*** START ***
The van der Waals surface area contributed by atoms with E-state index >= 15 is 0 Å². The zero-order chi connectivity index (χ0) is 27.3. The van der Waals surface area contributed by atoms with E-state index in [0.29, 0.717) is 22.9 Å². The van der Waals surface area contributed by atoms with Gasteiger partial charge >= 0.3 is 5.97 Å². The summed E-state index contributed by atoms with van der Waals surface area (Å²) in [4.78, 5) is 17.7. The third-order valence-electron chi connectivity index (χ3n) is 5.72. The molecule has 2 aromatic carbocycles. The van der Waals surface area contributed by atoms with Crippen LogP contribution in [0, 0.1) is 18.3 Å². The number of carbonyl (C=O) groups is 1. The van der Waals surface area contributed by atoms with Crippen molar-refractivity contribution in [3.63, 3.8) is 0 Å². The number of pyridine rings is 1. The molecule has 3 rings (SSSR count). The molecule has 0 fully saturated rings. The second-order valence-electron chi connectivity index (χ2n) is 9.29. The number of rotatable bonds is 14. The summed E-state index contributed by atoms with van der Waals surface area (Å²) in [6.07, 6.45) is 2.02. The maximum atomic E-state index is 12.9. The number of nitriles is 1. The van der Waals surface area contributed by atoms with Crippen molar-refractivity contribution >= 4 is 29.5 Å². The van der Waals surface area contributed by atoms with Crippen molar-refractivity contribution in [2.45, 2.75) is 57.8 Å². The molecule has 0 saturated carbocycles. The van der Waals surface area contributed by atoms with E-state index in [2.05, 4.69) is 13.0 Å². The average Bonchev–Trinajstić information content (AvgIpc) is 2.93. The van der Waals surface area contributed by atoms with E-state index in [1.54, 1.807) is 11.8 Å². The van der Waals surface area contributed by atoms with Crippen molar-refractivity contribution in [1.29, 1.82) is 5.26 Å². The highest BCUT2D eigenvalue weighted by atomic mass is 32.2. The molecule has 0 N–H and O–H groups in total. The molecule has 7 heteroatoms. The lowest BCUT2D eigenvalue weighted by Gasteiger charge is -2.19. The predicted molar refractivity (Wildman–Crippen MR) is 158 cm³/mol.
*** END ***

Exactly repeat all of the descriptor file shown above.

The van der Waals surface area contributed by atoms with E-state index >= 15 is 0 Å². The zero-order chi connectivity index (χ0) is 27.3. The van der Waals surface area contributed by atoms with E-state index in [0.29, 0.717) is 22.9 Å². The van der Waals surface area contributed by atoms with Gasteiger partial charge >= 0.3 is 5.97 Å². The summed E-state index contributed by atoms with van der Waals surface area (Å²) in [4.78, 5) is 17.7. The third-order valence-electron chi connectivity index (χ3n) is 5.72. The molecule has 2 aromatic carbocycles. The van der Waals surface area contributed by atoms with Crippen LogP contribution in [0, 0.1) is 18.3 Å². The number of carbonyl (C=O) groups is 1. The van der Waals surface area contributed by atoms with Crippen molar-refractivity contribution in [3.63, 3.8) is 0 Å². The number of pyridine rings is 1. The molecule has 3 rings (SSSR count). The molecule has 0 fully saturated rings. The second-order valence-electron chi connectivity index (χ2n) is 9.29. The number of rotatable bonds is 14. The summed E-state index contributed by atoms with van der Waals surface area (Å²) in [6.07, 6.45) is 2.02. The maximum atomic E-state index is 12.9. The number of nitriles is 1. The van der Waals surface area contributed by atoms with Crippen molar-refractivity contribution >= 4 is 29.5 Å². The van der Waals surface area contributed by atoms with Crippen molar-refractivity contribution in [2.45, 2.75) is 57.8 Å². The molecule has 0 saturated carbocycles. The van der Waals surface area contributed by atoms with E-state index in [2.05, 4.69) is 13.0 Å². The average Bonchev–Trinajstić information content (AvgIpc) is 2.93. The van der Waals surface area contributed by atoms with E-state index in [1.54, 1.807) is 11.8 Å². The van der Waals surface area contributed by atoms with Crippen molar-refractivity contribution in [1.29, 1.82) is 5.26 Å². The highest BCUT2D eigenvalue weighted by atomic mass is 32.2. The molecule has 0 N–H and O–H groups in total. The molecule has 7 heteroatoms. The lowest BCUT2D eigenvalue weighted by Gasteiger charge is -2.19. The predicted molar refractivity (Wildman–Crippen MR) is 158 cm³/mol.